The Sopranos changed the world of television, making it possible for a show to have complicated anti-heroes as the main protagonist. It also introduced the world to a specialised vocabulary that may have left you scratching your head but not wanting to admit that you didn’t understand what was being said. But you can leave all that head-scratching behind when you binge this hit show thanks to a new YouTube video put out by HBO—the Sopranos Dictionary.
The video uses clips to introduce select words used in the show that only Italian-Americans would have recognised at the time. You can often guess from the context what the word means—such as “gabagool” being a very alternative pronunciation for capicola, a pork cold cut. Fans of the show will recognise other terms, like “Madone,” which is short for “Madonna” and was used to express surprise, especially if it’s a bad surprise. And who can forget the name of the Soprano’s boat, the Stugots, which is actually a slang term derived from Italian to reference male genitalia, as in “Oh, the stugots on this guy!”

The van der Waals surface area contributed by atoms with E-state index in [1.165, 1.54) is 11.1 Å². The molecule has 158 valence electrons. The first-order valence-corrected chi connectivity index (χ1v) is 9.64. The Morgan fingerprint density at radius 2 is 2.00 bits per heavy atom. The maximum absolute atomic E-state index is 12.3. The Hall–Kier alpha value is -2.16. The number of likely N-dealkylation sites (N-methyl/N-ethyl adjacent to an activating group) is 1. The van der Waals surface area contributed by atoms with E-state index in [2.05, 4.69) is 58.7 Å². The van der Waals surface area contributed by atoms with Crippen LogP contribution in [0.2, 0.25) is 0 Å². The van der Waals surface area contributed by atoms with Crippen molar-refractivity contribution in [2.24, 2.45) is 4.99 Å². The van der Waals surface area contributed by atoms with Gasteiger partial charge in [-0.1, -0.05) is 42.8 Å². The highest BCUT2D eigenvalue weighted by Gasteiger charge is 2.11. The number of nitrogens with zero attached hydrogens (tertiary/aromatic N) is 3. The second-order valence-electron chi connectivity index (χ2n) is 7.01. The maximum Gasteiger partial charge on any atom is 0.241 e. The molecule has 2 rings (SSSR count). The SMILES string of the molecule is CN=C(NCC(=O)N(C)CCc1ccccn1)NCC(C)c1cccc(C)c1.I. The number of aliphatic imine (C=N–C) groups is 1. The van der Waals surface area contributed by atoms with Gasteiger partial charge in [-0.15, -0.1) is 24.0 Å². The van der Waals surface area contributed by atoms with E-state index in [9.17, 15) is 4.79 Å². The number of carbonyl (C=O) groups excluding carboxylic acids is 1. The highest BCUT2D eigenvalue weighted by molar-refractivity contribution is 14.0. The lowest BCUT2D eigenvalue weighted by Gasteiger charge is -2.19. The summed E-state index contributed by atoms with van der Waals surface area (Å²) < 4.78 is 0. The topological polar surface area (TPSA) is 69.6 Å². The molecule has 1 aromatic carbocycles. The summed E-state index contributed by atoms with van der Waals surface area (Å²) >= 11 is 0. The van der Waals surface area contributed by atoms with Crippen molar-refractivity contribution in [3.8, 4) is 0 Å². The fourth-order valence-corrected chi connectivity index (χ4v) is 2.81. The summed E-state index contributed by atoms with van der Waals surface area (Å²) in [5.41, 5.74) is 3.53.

The Sopranos had a six-season run that started in early 1999 and lasted through summer of 2007. During that time, viewers were treated to a glimpse into the world of the Italian mafia. For fans of the late James Gandolfini, the new video is a nice stroll down memory lane. Some of the memories are fun, such as confusing Quasimodo with Nostradamus, or the ubiquitous “Oh!” Some are more business-oriented, like the concept of having a sit-down. And of course, there’s the all-important “Family.” So take a quick view of video and get primed with the definitions of all those words you missed the first time around, then get ready to relive every moment of this historic series.